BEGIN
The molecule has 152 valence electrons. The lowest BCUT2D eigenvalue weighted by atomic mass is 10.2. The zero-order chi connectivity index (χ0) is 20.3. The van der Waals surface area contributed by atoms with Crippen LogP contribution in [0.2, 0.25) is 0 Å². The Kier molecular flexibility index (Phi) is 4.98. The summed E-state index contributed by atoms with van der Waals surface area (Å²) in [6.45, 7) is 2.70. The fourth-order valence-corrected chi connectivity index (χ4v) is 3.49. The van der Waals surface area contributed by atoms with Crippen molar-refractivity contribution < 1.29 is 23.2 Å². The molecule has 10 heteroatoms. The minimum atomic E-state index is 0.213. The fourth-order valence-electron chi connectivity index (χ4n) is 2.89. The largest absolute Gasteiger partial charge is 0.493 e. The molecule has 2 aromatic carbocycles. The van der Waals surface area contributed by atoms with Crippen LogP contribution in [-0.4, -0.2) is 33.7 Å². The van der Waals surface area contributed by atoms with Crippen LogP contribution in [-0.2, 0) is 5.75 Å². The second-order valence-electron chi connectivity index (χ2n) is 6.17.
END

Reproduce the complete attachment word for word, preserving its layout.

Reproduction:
The molecule has 152 valence electrons. The lowest BCUT2D eigenvalue weighted by atomic mass is 10.2. The zero-order chi connectivity index (χ0) is 20.3. The van der Waals surface area contributed by atoms with Crippen LogP contribution in [0.2, 0.25) is 0 Å². The Kier molecular flexibility index (Phi) is 4.98. The summed E-state index contributed by atoms with van der Waals surface area (Å²) in [6.45, 7) is 2.70. The fourth-order valence-corrected chi connectivity index (χ4v) is 3.49. The van der Waals surface area contributed by atoms with Crippen molar-refractivity contribution < 1.29 is 23.2 Å². The molecule has 10 heteroatoms. The minimum atomic E-state index is 0.213. The fourth-order valence-electron chi connectivity index (χ4n) is 2.89. The largest absolute Gasteiger partial charge is 0.493 e. The molecule has 2 aromatic carbocycles. The van der Waals surface area contributed by atoms with Crippen LogP contribution in [-0.4, -0.2) is 33.7 Å². The van der Waals surface area contributed by atoms with Crippen LogP contribution in [-0.2, 0) is 5.75 Å². The second-order valence-electron chi connectivity index (χ2n) is 6.17.